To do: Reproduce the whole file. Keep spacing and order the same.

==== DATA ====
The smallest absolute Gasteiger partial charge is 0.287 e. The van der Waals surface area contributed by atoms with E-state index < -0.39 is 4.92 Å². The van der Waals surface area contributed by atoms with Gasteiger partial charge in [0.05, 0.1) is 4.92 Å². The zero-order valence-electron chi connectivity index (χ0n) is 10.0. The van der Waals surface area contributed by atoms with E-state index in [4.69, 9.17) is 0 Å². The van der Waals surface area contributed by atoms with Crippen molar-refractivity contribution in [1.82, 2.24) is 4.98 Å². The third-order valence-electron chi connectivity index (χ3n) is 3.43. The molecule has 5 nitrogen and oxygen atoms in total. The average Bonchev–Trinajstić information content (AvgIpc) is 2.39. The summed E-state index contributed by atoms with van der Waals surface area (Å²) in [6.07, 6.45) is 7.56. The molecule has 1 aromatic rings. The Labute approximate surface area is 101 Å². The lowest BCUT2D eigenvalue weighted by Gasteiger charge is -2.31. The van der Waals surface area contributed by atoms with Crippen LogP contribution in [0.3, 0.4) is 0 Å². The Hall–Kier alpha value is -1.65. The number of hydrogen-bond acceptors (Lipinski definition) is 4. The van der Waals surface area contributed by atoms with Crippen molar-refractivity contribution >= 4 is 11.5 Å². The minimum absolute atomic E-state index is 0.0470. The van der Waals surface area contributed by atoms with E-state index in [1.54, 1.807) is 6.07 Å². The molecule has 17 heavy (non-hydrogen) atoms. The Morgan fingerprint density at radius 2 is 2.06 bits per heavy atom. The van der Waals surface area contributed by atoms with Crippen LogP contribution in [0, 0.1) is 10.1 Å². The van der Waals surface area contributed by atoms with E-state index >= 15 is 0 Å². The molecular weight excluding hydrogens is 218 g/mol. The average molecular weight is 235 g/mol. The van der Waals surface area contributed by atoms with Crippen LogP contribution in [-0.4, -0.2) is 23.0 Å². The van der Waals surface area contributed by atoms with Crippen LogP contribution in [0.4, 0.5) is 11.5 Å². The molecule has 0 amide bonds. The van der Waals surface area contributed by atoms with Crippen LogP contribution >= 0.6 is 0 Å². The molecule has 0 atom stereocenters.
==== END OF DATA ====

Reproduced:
The smallest absolute Gasteiger partial charge is 0.287 e. The van der Waals surface area contributed by atoms with E-state index < -0.39 is 4.92 Å². The van der Waals surface area contributed by atoms with Gasteiger partial charge in [0.05, 0.1) is 4.92 Å². The zero-order valence-electron chi connectivity index (χ0n) is 10.0. The van der Waals surface area contributed by atoms with E-state index in [4.69, 9.17) is 0 Å². The van der Waals surface area contributed by atoms with Crippen molar-refractivity contribution in [1.82, 2.24) is 4.98 Å². The third-order valence-electron chi connectivity index (χ3n) is 3.43. The molecule has 5 nitrogen and oxygen atoms in total. The average Bonchev–Trinajstić information content (AvgIpc) is 2.39. The summed E-state index contributed by atoms with van der Waals surface area (Å²) in [6.07, 6.45) is 7.56. The molecule has 1 aromatic rings. The Labute approximate surface area is 101 Å². The lowest BCUT2D eigenvalue weighted by Gasteiger charge is -2.31. The van der Waals surface area contributed by atoms with Crippen LogP contribution in [0.3, 0.4) is 0 Å². The Hall–Kier alpha value is -1.65. The number of hydrogen-bond acceptors (Lipinski definition) is 4. The van der Waals surface area contributed by atoms with Crippen molar-refractivity contribution >= 4 is 11.5 Å². The minimum absolute atomic E-state index is 0.0470. The van der Waals surface area contributed by atoms with E-state index in [1.54, 1.807) is 6.07 Å². The molecule has 17 heavy (non-hydrogen) atoms. The Morgan fingerprint density at radius 2 is 2.06 bits per heavy atom. The van der Waals surface area contributed by atoms with Crippen LogP contribution in [0, 0.1) is 10.1 Å². The van der Waals surface area contributed by atoms with E-state index >= 15 is 0 Å². The molecular weight excluding hydrogens is 218 g/mol. The average molecular weight is 235 g/mol. The van der Waals surface area contributed by atoms with Crippen LogP contribution in [-0.4, -0.2) is 23.0 Å². The van der Waals surface area contributed by atoms with Crippen LogP contribution in [0.4, 0.5) is 11.5 Å². The molecule has 0 amide bonds. The van der Waals surface area contributed by atoms with Crippen LogP contribution >= 0.6 is 0 Å². The molecule has 0 atom stereocenters.